“People were writing off the existence of theaters as some bizarre anachronism,” Aron says about pandemic-era disputes. “Then studios finally realized again, ‘Wait a second — there’s a shitload of money to be made in movie theaters.’”  

Despite the change of heart, studios are releasing fewer films. In response, AMC is filling in the gaps in the calendar: Aron once again shook up the industry in 2023 by beating out traditional studios to partner with Swift on “The Eras Tour” and Beyoncé’s concert film “Renaissance.”

Swift’s movie set all kinds of benchmarks, becoming the highest-grossing concert film ever, with $261 million globally. “And it was really good,” Aron says. “It got an ‘A+’ on CinemaScore and 98% on Rotten Tomatoes. It’s not like we threw together some garbage.” 

Aron expects that AMC will unveil “two to three” concert films a year and recently expanded the company’s distribution team, underscoring its commitment to releasing its own movies.  

Hollywood studios, which regularly work with AMC, aren’t thrilled about the chain’s foray into distribution, feeling that the exhibitor is encroaching on their territory. Theater owners, too, feel slighted by the arrangements with Swift and Beyoncé. AMC was the only chain to know about the existence of those films in advance, so it could put tickets on sale first.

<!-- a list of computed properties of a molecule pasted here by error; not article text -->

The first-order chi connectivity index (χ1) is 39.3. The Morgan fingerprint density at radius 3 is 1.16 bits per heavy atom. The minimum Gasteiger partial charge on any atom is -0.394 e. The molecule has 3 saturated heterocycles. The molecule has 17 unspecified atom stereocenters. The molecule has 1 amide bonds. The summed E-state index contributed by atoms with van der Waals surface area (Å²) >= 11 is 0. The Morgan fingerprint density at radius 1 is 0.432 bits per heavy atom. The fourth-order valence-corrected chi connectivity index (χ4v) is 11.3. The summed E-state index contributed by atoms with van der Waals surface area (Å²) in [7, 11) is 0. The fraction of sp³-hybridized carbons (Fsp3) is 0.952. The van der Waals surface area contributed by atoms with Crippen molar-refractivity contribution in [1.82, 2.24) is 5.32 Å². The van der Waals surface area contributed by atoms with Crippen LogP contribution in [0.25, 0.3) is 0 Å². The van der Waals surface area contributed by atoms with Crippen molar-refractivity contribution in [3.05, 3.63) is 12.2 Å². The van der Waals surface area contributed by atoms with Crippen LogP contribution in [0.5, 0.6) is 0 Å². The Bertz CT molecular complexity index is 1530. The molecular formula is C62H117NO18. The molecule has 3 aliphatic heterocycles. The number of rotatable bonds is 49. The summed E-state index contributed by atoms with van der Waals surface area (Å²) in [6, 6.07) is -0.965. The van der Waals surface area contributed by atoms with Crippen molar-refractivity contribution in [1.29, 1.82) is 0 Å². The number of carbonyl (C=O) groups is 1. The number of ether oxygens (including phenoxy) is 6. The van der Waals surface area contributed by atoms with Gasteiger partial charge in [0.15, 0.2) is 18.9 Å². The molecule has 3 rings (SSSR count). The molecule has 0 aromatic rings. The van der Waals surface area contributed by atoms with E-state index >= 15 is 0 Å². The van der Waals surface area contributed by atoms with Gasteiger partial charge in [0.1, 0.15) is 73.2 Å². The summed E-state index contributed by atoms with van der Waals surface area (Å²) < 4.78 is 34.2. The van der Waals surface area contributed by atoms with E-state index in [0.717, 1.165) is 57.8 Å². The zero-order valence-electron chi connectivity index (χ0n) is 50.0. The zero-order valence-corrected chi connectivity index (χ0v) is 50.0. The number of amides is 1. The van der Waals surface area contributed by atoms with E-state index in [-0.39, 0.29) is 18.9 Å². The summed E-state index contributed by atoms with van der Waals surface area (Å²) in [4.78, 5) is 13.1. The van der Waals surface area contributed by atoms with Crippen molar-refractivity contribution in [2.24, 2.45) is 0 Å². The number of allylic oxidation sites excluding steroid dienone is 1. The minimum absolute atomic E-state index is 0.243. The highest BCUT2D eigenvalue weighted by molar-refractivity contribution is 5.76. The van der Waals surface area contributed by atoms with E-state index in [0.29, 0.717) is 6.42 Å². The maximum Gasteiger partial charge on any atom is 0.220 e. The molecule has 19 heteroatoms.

“We couldn’t blow Taylor’s secret,” Aron explains. “And those theater chains who groused to you? They grossed $100 million in ticket sales. It’s not like they sold diddly.”  

To soothe bruised feelings, before Beyoncé’s film went on sale, AMC gave its competition a super-secret heads-up: Don’t tell anyone, but be ready to put tickets on sale. 

“At least half a dozen movie circuits leaked the news,” Aron laments. “Beyoncé was seriously thinking about not doing the movie at all because the secret was blown. So, they didn’t keep their word.”  

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Aron at the “Taylor Swift: The Eras Tour” premiere in Los Angeles.
Getty Images

Aron has other plans to revitalize the company’s languishing stock price. He wants to improve the moviegoing experience. To do that, he’ll deploy $200 million in capital annually to reinvest in theaters, which will renovate auditoriums with comfy recliner seats, upgrade projection systems and add premium large-format screens. AMC already boasts the largest North American footprint of the newly popular Imax screens. “Those are the seats that sell first,” he adds.